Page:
Design Can Change is a great resource that educates designers on the current changes we are seeing in the climate around the globe and the impact these changes will have on our future. They specifically link the core role of designers and the relationships they have with suppliers and printers to achieve outputs (examples outlined below).

Screen Shot 2015-04-08 at 5.31.57 pm
Image credit: Design Can Change

As designers, it is interesting to learn how we can both influence clients to become more sustainable and work with suppliers and printers to identify sustainable options. And as more people are demanding environmental accountability, it is crucial that designers endeavour to reduce their footprint and ensure they encourage and are able to provide sustainable options.

What is Cradle to Cradle design and how can you see this applied in the graphic design industry?
Cradle to Cradle identifies a unique approach to design whilst considering reducing environmental toxicity. It is identified in the 2002 book written by architect William McDonough and chemist Dr. Michael Braungart, called ‘Cradle to Cradle: Remaking the Way We Make Things‘. It discusses how products should be created in accordance with the cradle-to-cradle life cycle model as opposed to the cradle-to-grave model – the core difference being the focus on a waste-free end result (as opposed to a disposal phase). Cradle to Cradle suggests that industries have a responsibility to protect and enrich the environmental ecosystem.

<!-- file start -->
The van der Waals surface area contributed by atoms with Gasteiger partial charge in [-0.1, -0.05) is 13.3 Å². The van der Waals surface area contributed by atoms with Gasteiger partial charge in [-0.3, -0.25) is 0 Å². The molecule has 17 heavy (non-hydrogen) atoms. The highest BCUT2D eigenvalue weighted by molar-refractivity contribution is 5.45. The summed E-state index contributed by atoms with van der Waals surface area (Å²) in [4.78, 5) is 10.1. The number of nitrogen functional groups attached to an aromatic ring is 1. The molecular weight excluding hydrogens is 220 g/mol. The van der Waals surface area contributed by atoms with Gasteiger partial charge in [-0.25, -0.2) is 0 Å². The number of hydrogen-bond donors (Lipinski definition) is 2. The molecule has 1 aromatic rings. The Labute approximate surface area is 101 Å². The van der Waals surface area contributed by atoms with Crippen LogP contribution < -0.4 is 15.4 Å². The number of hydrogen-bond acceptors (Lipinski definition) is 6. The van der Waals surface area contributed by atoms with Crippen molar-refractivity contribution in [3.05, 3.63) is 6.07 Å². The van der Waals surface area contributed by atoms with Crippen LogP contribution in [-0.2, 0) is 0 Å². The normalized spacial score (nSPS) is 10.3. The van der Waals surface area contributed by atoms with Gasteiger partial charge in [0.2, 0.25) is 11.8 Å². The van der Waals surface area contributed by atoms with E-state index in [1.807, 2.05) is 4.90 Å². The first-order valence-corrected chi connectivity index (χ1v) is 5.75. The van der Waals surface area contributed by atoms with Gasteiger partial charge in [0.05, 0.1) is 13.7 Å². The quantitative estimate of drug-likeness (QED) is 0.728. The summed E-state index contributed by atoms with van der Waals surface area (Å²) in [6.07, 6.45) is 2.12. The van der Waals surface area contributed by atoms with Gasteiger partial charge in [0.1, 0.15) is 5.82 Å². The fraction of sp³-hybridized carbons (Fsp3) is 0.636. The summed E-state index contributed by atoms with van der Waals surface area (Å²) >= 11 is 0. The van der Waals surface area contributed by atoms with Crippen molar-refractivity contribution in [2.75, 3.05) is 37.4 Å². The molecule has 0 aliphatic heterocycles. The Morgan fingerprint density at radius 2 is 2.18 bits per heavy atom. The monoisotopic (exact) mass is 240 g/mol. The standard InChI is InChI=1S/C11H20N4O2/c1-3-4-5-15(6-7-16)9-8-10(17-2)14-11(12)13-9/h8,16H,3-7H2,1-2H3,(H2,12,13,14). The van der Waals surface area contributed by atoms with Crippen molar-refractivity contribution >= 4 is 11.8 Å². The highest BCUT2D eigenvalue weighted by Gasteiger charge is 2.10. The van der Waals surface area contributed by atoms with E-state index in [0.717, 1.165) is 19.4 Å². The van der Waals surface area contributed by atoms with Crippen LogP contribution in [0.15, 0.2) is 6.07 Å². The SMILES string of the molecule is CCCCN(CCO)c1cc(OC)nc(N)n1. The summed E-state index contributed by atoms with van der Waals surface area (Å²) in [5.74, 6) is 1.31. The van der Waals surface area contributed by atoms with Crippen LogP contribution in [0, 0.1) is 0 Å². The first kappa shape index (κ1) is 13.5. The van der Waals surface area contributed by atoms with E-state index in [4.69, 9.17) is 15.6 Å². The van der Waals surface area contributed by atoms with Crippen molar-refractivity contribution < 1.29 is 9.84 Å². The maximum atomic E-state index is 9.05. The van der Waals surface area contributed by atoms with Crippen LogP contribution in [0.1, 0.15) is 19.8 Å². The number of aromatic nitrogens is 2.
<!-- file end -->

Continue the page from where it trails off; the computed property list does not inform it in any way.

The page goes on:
As a result, the Cradle to Cradle Certified product standard has been developed to guide both designers and manufacturers through an improvement process judged in accordance with five quality categories. These categories being:

  • Material health – knowing the chemical ingredients of every material in a product and optimising towards safer materials.
  • Material reutilisation – designing products using materials that come from and can safely return to nature.
  • Renewable energy and carbon management – foreseeing a future in which all manufacturing is powered by 100% clean renewable energy.